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Facing losses, Delhi Metro urges Centre to allow full-capacity operations

The 169-day closure of services from March 22 onwards had already financially hit the urban transporter and post resumption, regulated number of commuters further impacted its financial health

Topics
Delhi Metro | Centre

Press Trust of India  |  New Delhi 

Commuters travel in a metro train after Delhi Metro resumed services with curtailed operation of the Yellow Line and Rapid Metro, amid the ongoing coronavirus pandemic, in New Delhi. Photo: PTI
Commuters travel in a metro train after Delhi Metro resumed services with curtailed operation of the Yellow Line and Rapid Metro, amid the ongoing coronavirus pandemic, in New Delhi. Photo: PTI

Severely hit by the COVID-19 pandemic, has appealed to the to revise the safety protocols to allow it to operate trains with at least full seating capacity to make up for the revenue shortfall.

After being closed for over five months due to the pandemic,on September 7 had resumed services with curtailed operation of the Yellow Line, before assuming full operations from September 12, all in compliance with the latest safety guidelines issued by the government.

The 169-day closure of services from March 22 onwards had already financially hit the urban transporter and post resumption, regulated number of commuters further impacted its financial health.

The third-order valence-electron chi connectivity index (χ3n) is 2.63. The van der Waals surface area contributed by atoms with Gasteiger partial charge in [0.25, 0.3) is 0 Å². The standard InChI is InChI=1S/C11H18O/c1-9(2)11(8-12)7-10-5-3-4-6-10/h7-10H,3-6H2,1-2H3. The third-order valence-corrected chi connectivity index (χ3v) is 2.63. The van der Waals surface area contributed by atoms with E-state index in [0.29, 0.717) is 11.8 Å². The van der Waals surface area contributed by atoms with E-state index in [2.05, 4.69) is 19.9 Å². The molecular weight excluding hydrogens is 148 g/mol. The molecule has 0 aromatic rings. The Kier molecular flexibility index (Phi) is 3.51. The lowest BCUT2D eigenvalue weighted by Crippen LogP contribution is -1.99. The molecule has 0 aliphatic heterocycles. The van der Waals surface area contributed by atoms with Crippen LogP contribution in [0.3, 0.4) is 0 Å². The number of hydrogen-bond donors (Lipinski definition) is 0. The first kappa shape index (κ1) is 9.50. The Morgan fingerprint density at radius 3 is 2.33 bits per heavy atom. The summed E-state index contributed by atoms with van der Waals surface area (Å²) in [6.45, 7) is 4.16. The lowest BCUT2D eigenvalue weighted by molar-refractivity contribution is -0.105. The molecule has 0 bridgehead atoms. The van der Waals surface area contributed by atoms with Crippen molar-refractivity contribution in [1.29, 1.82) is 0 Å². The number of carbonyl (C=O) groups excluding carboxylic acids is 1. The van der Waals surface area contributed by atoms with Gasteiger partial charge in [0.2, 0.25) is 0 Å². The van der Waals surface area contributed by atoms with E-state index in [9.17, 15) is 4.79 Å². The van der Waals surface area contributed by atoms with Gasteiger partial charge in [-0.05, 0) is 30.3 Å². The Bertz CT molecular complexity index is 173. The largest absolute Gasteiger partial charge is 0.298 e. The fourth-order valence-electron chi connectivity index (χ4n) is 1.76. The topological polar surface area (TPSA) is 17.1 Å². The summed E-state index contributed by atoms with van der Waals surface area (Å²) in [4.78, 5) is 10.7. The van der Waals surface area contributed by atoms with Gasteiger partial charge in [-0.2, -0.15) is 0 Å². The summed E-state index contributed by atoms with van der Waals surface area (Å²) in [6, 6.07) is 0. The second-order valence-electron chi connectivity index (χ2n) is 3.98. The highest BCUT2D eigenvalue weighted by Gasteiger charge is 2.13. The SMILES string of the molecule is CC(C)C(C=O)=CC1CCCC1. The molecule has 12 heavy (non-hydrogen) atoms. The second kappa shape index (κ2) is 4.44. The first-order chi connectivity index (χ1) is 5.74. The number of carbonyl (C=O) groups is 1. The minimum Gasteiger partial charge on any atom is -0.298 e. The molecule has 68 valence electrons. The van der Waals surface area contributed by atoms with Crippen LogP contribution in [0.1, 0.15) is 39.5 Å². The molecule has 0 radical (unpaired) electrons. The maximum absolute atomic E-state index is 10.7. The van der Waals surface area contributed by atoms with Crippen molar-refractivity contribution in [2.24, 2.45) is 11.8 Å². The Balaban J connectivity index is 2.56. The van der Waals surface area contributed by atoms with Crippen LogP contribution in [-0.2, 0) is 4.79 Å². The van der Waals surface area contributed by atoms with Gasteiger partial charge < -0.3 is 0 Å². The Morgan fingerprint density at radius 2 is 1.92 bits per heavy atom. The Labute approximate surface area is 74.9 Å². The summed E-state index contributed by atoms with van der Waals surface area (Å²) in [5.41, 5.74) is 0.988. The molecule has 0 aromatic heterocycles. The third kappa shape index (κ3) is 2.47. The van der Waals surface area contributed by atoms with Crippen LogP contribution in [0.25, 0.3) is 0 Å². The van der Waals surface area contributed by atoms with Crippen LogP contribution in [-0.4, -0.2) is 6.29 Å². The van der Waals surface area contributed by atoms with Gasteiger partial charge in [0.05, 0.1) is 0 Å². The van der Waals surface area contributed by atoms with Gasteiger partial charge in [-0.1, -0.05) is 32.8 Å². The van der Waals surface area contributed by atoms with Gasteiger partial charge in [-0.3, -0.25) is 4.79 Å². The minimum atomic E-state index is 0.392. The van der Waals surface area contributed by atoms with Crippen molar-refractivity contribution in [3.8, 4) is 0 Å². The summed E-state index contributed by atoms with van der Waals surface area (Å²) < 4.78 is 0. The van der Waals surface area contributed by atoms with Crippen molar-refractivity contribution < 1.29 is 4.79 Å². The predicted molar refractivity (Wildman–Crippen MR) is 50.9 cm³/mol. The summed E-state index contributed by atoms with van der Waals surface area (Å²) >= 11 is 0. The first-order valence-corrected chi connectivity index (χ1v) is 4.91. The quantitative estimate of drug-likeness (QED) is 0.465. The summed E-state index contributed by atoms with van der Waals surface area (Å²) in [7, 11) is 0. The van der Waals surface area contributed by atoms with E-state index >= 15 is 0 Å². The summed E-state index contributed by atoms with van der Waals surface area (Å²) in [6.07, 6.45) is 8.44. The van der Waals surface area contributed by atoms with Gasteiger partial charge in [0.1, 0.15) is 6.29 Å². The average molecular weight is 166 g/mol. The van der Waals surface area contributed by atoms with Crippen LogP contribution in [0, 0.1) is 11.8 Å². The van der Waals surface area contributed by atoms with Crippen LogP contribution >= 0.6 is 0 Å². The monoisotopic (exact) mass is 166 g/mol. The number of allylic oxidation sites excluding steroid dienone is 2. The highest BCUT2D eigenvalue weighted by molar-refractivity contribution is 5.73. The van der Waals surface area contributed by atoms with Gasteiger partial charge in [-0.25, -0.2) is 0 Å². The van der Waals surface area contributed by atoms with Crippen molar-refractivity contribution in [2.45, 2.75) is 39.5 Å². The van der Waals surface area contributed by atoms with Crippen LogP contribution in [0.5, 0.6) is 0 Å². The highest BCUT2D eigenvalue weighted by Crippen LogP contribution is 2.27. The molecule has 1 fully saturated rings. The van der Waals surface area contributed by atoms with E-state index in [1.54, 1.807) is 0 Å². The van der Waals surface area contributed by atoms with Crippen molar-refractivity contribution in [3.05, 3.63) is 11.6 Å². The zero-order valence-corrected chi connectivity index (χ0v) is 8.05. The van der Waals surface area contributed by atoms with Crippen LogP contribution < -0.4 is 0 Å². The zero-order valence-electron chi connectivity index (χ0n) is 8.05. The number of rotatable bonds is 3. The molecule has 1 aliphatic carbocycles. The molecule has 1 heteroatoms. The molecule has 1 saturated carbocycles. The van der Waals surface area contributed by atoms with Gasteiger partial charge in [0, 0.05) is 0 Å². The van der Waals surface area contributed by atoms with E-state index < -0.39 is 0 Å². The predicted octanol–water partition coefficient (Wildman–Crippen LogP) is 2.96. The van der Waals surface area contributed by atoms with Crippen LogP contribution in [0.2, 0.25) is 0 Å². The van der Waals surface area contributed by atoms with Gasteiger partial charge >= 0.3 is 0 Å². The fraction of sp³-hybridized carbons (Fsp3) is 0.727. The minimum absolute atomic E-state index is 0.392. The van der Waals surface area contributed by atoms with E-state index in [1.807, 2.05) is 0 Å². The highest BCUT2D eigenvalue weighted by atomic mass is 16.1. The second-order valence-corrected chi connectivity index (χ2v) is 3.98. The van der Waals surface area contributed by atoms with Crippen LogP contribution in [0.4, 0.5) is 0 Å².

Sources on Friday said the DMRC has written to the to revise the safety protocols so as to allow it to operate trains with at least full seating capacity to augment its revenue.

It had written to the Ministry of Housing and Urban Affairs and also cited the permission given in October last year to buses in Delhi to carry to their full seating capacities, they said.

Besides, the DMRC has already sought financial assistance for Rs 1,648.4 crore for the central, Delhi and Uttar Pradesh and Haryana governments where it runs operations, they said.

While the DMRC has resumed service since September, as per COVID-19 safety norms, each commuter has to sit on alternate seats, leaving a seat between them vacant. Also, standing riders have to maintain a stipulated distance between them, thus further reducing the carrying capacity of a coach.

This is leading to less number of commuters at a time in any train, and also longer queues at metro stations.

Due to these 'new normal' restrictions, only 50-60 passengers in total can now travel in a coach, which in pre-COVID time carried 300-350 people during the peak hours.

One metro coach's full seating capacity is about 50.

After resuming services on September 7, the DMRC had also kept only 269 of the 682 entry-exit gates open due to safety norms.

At present, that number has been increased to 447, amid improvement in COVID-19 situation here.

DMRC has 10 lines spanning 242 stations, and 264 stations including the Rapid Metro in Gurgaon.

Delhirecorded 141 fresh COVID-19 cases and three deaths on Friday, even as the positivity rate stood at 0.22 per cent, authorities said.

(Only the headline and picture of this report may have been reworked by the Business Standard staff; the rest of the content is auto-generated from a syndicated feed.)

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First Published: Fri, February 12 2021. 22:00 IST
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